Lovin’ in the mountains ain’t easy, but it doesn’t have to be impossible.
Love is the calculator-less long division problem of my life, that is to say, it is completely and utterly confusing to me. I’ve found it easier to navigate an Ikea while blindfolded than the aisles, hallways, cracks and crevices of ski town dating. And while we all cherish ski towns for the adventures they hold, the slow paced-fast smile lifestyle they offer, we skiers regularly bemoan their shallow and often greasy dating pools. Dating in a ski town is tough, and figuring out how to maintain a long-lasting, fruitful partnership seems more difficult than powder day lift line jockeying. However, there are goggle-tanned skids that have cracked the algorithm of the heart. But…how? Well, I asked.
In our community, time together outside is a chief component of a successful relationship. Skiing’s version of Dirty Dancing’s Baby and Johnny, professional shredders Elyse Saugstad and Cody Townsend first open mouth kissed in the winter of 2005 and were married in November of 2011. “The passion that we both have for being in the outdoors is something that brings us closer together. I think when we first skied together is when we really fell for each other,” Saugstad said.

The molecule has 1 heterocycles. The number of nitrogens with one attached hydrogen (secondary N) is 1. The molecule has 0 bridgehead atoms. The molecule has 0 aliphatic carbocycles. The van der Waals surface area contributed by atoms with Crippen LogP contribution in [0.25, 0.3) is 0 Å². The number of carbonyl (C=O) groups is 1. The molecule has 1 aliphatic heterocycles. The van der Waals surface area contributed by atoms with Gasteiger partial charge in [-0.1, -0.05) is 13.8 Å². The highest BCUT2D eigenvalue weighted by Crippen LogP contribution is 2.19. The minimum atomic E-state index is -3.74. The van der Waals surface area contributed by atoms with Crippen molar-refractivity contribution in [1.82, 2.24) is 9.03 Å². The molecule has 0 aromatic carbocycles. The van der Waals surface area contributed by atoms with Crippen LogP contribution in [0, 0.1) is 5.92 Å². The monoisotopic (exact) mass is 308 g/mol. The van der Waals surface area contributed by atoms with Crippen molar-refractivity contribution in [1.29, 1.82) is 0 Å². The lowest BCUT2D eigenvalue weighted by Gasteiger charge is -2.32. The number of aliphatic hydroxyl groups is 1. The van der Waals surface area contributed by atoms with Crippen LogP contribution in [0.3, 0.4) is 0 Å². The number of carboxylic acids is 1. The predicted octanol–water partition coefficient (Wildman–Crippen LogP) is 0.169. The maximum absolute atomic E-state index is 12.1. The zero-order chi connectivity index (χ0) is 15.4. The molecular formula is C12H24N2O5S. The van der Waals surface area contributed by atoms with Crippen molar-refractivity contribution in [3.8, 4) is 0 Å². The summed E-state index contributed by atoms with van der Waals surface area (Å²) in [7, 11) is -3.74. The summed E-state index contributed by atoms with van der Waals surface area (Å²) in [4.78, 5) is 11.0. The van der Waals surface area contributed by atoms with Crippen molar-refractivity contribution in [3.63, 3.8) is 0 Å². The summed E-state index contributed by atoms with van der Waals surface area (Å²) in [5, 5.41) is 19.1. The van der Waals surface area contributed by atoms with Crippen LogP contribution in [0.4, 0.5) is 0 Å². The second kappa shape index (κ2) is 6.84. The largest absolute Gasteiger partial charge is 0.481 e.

Townsend echoed his wife’s sentiment, saying that they’d probably make it as a couple if they were indoors folks but they wouldn’t be as happy or know each other as well. And when I asked Townsend about the things Saugstad does to make him feel loved and how he makes sure to reciprocate that, he offered this: “Probably the unending support of what feels like a teammate through life. Just being there for every up, down and all the way around. It’s truly special to have that, to feel that and to understand you have this safety net at all times. And I try to provide the same for her.”